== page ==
Most people believe the jerseys are either black or white. On the black team are materialistic unbelieving atheists. On the white team are all the “people of faith.” But if you think this way, change the channel. You are watching the wrong game. The real game, going on under our noses, is much more complicated.
Modern day atheists are not all they seem to be.
Richard Dawkins, author of The God Delusion, who comes over as a rationalistic materialist, actually said in an interview on BBC radio interview, Dec 9, 2007, (I was awake and heard it!) that he is in favor of mystical spirituality.
Sam Harris, one of the popular atheist du jour, who in his book, The End of Faith excoriates organized religion as dangerous and absurd, also says: “We need a positive statement of…spiritual experience,…[though without] any endorsement of divisive superstitions.”
Phillip Pullman, author of the children’s novel and movie, The Golden Compass, presently seen as the great enemy of the Church, is both a self–styled admirer of atheist Richard Dawkins and a detester of C.S. Lewis. However, according to his screen writer Chris Weitz, Pullman’s work is “very spiritual.”
Things have not changed. 150 years ago, David Friedrich Strauss (1808–1874), the father of rationalistic biblical criticism, who rejected the miracle–working theistic God of the Bible, was nevertheless in constant touch with the occult channeler, Frederica Hauffe, the Seeress of Prevorst. (This became known through private letters.)
Such atheists are in deep communion with certain kinds of “people of faith.” In other words, not all people of faith are on the same team. Elly Row is staying with the Episcopal Church even as her local San Joaquin diocese splits from the national body, a denomination it considers totally compromised. Elly cannot believe this is happening. “We all believe in God and I can’t believe that he would look down on people who aren’t totally alike.” This dear lady has no clue. Episcopal Presiding Bishop Frank Griswold, in his address at the consecration in 2003 of the openly homosexual V. Gene Robinson (who now wants a June wedding with his male lover), spoke of a field, beyond good and evil, where we all shall finally meet. His episcopal colleague and spiritual brother, John Shelby Spong, knows that that field spells the end of biblical theism.
It turns out that people of faith are a motley crew. Spiritual Buddhists say that they do not believe in God. Today’s best–selling atheists are very particular atheists. They do not reject the divine spark within all human beings. They reject, with all their creative spark, the God of the Bible. The mystical Dawkins, following what he calls “a normal Anglican upbringing,” objects to the absurd notion of God as Creator and Redeemer. The very spiritual Pullman, also raised an Anglican, in his third novel, finally identifies the real villain: “the Authority, God, the Creator, the Lord, Yahweh, El, Adonai, the King, the Father, the Almighty, names he gave himself.” Sam Harris who allows for a certain kind of spirituality, was, in his own words, “raised in a Christian fundamentalist home, by parents, who [are convinced] that I’m going to Hell….” and now believes that “mythic–literal fundamentalist religion is quite possibly the single most destabilizing force on the face of the planet.”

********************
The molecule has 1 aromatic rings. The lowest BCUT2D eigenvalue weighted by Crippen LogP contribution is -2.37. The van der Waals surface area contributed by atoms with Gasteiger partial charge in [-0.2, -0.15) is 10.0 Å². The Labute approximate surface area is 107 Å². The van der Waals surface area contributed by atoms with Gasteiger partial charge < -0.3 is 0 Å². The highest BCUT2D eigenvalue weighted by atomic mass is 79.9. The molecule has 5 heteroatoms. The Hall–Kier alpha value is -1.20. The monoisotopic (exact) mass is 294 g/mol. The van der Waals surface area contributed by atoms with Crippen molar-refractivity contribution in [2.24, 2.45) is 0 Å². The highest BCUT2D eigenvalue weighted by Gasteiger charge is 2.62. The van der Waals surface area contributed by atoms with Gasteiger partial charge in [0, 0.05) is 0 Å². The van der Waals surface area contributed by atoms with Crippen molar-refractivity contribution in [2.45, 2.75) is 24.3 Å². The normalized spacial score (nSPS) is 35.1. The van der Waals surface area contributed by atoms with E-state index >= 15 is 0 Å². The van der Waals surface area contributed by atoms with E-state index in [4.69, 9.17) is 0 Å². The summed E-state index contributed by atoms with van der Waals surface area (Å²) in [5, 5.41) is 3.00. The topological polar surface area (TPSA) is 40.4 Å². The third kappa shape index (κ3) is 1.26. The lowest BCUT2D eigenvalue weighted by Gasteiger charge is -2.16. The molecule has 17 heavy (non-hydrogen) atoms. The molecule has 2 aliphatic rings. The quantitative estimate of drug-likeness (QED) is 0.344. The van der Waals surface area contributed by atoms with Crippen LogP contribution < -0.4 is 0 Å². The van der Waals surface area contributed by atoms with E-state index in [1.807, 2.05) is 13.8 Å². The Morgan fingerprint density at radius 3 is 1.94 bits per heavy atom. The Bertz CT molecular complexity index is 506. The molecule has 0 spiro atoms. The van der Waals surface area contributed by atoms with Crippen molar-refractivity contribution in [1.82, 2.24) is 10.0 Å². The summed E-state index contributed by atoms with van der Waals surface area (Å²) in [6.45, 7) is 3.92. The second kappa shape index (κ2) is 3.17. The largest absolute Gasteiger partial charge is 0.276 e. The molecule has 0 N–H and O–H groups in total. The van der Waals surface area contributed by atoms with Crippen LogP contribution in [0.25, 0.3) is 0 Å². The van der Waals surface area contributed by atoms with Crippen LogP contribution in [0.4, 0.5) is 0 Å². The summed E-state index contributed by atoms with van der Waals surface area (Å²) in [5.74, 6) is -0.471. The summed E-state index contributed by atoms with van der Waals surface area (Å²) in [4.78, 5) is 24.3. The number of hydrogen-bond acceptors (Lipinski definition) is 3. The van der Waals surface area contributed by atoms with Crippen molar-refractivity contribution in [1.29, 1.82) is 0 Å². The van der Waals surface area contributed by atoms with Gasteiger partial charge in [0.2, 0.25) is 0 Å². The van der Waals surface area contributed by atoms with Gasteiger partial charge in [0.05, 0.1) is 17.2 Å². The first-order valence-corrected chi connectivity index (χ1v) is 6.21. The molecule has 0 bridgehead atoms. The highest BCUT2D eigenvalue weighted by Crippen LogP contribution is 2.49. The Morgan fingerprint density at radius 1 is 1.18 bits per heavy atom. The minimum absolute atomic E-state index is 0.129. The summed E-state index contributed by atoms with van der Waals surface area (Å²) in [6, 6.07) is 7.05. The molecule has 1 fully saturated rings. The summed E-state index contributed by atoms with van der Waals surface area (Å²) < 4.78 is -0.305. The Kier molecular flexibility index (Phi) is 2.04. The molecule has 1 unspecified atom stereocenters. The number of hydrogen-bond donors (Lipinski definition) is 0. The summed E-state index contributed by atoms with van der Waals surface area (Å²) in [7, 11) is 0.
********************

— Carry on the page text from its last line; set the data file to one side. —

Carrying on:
In the field beyond good and evil gather all kinds of “people of faith”: spiritual atheists; liberal Christians who believe in natural human religiosity; all the non–Christian pantheistic religions, and all the deeply religious neo–pagans. They all agree that the real villain is the triune transcendent God of biblical revelation. At Winter Break, they meet to celebrate his non–existence and to proclaim the “truth” that humanity is divine. They sing a carol once sung (no kidding!) by an Interfaith choir, “Joy from the World.”
This is why the season is losing its reason for any connection with Christmas. Christmas is the joyful celebration of Emmanuel, “God with us,” who at a specific moment in time comes to save us. At “Winter Break” (as in “Give me a break!”) our culture worships a different kind of God, the “God within us,” so that we can joyfully save and enjoy ourselves.
As you watch the games this Christmas, remember that the composition of the teams is not so obvious. First, there are only two teams. Second, both teams are made up of “people of faith.” Third, the “game” is between those who have faith in themselves as divine beings and saviors, and those who have faith in God, the one who alone is divine and thus alone capable of being our Savior, who made the worlds and comes to our world as the only worthwhile “joy of man’s desiring.”
This Christmas, go figure out which team you’re on.